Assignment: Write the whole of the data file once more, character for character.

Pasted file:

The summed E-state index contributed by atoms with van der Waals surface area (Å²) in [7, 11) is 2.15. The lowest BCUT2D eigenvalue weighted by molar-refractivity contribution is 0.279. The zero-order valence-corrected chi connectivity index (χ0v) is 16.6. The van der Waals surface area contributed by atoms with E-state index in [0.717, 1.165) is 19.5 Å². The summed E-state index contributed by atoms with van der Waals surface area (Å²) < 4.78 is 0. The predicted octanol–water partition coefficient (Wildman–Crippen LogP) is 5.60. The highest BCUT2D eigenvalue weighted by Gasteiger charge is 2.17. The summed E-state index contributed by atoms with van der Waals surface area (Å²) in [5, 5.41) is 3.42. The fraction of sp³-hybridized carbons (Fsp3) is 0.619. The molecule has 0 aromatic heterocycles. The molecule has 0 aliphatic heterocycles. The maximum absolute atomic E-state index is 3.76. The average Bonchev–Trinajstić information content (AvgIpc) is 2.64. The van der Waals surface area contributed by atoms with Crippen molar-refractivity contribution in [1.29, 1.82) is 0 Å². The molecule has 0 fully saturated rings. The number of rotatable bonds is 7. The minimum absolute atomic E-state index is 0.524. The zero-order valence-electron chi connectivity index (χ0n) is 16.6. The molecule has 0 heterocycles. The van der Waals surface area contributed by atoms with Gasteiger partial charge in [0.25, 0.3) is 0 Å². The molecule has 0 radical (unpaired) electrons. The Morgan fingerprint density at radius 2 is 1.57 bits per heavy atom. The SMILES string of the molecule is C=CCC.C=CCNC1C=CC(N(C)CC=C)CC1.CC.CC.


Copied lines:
The summed E-state index contributed by atoms with van der Waals surface area (Å²) in [7, 11) is 2.15. The lowest BCUT2D eigenvalue weighted by molar-refractivity contribution is 0.279. The zero-order valence-corrected chi connectivity index (χ0v) is 16.6. The van der Waals surface area contributed by atoms with E-state index in [0.717, 1.165) is 19.5 Å². The summed E-state index contributed by atoms with van der Waals surface area (Å²) < 4.78 is 0. The predicted octanol–water partition coefficient (Wildman–Crippen LogP) is 5.60. The highest BCUT2D eigenvalue weighted by Gasteiger charge is 2.17. The summed E-state index contributed by atoms with van der Waals surface area (Å²) in [5, 5.41) is 3.42. The fraction of sp³-hybridized carbons (Fsp3) is 0.619. The molecule has 0 aromatic heterocycles. The molecule has 0 aliphatic heterocycles. The maximum absolute atomic E-state index is 3.76. The average Bonchev–Trinajstić information content (AvgIpc) is 2.64. The van der Waals surface area contributed by atoms with Crippen molar-refractivity contribution in [1.29, 1.82) is 0 Å². The molecule has 0 fully saturated rings. The number of rotatable bonds is 7. The minimum absolute atomic E-state index is 0.524. The zero-order valence-electron chi connectivity index (χ0n) is 16.6. The molecule has 0 heterocycles. The van der Waals surface area contributed by atoms with Gasteiger partial charge in [0.25, 0.3) is 0 Å². The molecule has 0 radical (unpaired) electrons. The Morgan fingerprint density at radius 2 is 1.57 bits per heavy atom. The SMILES string of the molecule is C=CCC.C=CCNC1C=CC(N(C)CC=C)CC1.CC.CC.